When beer just isn't strong enough to do the trick, I like to drink a nice glass of whiskey on the rocks. And then another. And then a few more.
While there are a few good breweries in Las Vegas, there were no distilleries in Nevada (well, legal ones, at least). Until now.
Charming raconteur George Racz is the mastermind behind the newly opened Las Vegas Distillery, which was founded just two years ago to become the state's first legal liquor distillery. Open to the public, George is happy to offer tours of his facilities and teach people about the process of crafting his delicious concoctions. He'll also tell you his completely fascinating life story, as the charismatic liquor craftsman is quickly becoming a local hero.
At this point, he can't legally pour drinks on his premises. But soon enough, his tasting room should be open for business. (I'm hoping against hope it's up and running by the time I visit Sin City next, but that might be wishful thinking.)
While you can't drink at the distillery, his bottles are available in a bunch of local stores. The self taught distiller has taught himself super-well. I haven't gotten to sample all of his offerings yet, but George's Devil's Darling Seven Grain Whiskey from his "Whiskeysmith Collection" is excellent straight or on the rocks, and his Shorty Harris Corn Bourbon is terrific too (while many Southerners claim the only real Bourbon comes from Kentucky, they'll just have to get over it because George's riff is incredible).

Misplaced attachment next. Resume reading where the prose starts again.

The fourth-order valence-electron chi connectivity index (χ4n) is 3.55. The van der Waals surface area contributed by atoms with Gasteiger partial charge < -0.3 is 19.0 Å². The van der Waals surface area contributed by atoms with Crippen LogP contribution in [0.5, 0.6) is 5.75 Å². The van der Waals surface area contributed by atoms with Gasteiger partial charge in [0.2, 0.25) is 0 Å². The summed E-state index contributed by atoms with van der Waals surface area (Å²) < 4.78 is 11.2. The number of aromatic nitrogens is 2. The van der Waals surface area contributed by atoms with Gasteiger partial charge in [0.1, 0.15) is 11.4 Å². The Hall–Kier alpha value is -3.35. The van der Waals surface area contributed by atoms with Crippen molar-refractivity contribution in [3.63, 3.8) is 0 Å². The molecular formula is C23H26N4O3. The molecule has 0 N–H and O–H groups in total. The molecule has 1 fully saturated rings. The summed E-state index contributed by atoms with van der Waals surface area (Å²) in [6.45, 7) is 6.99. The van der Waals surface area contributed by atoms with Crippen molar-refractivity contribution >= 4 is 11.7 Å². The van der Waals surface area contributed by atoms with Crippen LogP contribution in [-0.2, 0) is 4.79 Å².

George also makes a few different Vodkas. I'm sure they're all just as good as everything else he crafts, but I don't really drink Vodka all that often because I'm not a 19 year old college girl.
The Distillery is also working on a Big Barrell aged Whiskey series and aged Rumskeys in Bourbon, Rye, and Single Malt varieties that won't be available until 2014, but leave my mouth watering in anticipation. I'm sure they will all kick serious kinds of ass.
While you can't sample the wares on the premises, it's still worth a visit to The Las Vegas Distillery to see how George Racz and his merry band of liquor craftspeople make their magic. And then immediately find a store that sells his product for a night of locally sourced partying.